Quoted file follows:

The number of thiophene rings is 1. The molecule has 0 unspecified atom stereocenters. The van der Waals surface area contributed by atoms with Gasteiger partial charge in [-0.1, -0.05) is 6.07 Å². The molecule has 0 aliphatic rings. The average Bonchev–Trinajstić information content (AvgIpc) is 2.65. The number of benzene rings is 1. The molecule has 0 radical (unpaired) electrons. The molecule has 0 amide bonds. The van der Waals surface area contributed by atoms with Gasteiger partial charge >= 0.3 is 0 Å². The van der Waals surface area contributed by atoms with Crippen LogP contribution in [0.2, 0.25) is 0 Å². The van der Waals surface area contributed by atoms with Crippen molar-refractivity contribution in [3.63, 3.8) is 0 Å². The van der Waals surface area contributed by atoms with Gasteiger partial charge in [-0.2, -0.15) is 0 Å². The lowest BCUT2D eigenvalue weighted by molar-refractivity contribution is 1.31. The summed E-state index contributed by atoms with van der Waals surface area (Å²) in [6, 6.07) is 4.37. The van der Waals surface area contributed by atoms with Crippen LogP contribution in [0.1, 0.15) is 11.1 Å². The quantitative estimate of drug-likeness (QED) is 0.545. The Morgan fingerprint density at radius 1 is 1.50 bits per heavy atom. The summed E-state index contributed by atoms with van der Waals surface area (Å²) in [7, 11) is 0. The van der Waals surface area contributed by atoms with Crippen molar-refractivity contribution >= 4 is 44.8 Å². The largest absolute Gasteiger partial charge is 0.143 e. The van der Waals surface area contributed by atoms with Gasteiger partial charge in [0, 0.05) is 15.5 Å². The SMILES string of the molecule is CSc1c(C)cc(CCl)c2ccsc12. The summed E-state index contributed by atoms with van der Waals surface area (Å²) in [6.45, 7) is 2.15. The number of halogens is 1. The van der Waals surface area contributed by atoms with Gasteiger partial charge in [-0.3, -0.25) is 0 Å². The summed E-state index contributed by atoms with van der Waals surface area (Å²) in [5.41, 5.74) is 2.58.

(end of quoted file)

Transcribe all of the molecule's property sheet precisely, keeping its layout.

The number of thiophene rings is 1. The molecule has 0 unspecified atom stereocenters. The van der Waals surface area contributed by atoms with Gasteiger partial charge in [-0.1, -0.05) is 6.07 Å². The molecule has 0 aliphatic rings. The average Bonchev–Trinajstić information content (AvgIpc) is 2.65. The number of benzene rings is 1. The molecule has 0 radical (unpaired) electrons. The molecule has 0 amide bonds. The van der Waals surface area contributed by atoms with Gasteiger partial charge >= 0.3 is 0 Å². The van der Waals surface area contributed by atoms with Crippen LogP contribution in [0.2, 0.25) is 0 Å². The van der Waals surface area contributed by atoms with Crippen molar-refractivity contribution in [3.63, 3.8) is 0 Å². The van der Waals surface area contributed by atoms with Gasteiger partial charge in [-0.2, -0.15) is 0 Å². The lowest BCUT2D eigenvalue weighted by molar-refractivity contribution is 1.31. The summed E-state index contributed by atoms with van der Waals surface area (Å²) in [6, 6.07) is 4.37. The van der Waals surface area contributed by atoms with Crippen LogP contribution in [0.1, 0.15) is 11.1 Å². The quantitative estimate of drug-likeness (QED) is 0.545. The Morgan fingerprint density at radius 1 is 1.50 bits per heavy atom. The summed E-state index contributed by atoms with van der Waals surface area (Å²) in [7, 11) is 0. The van der Waals surface area contributed by atoms with Crippen molar-refractivity contribution >= 4 is 44.8 Å². The largest absolute Gasteiger partial charge is 0.143 e. The van der Waals surface area contributed by atoms with Gasteiger partial charge in [0, 0.05) is 15.5 Å². The SMILES string of the molecule is CSc1c(C)cc(CCl)c2ccsc12. The summed E-state index contributed by atoms with van der Waals surface area (Å²) in [6.45, 7) is 2.15. The number of halogens is 1. The van der Waals surface area contributed by atoms with Gasteiger partial charge in [-0.3, -0.25) is 0 Å². The summed E-state index contributed by atoms with van der Waals surface area (Å²) in [5.41, 5.74) is 2.58.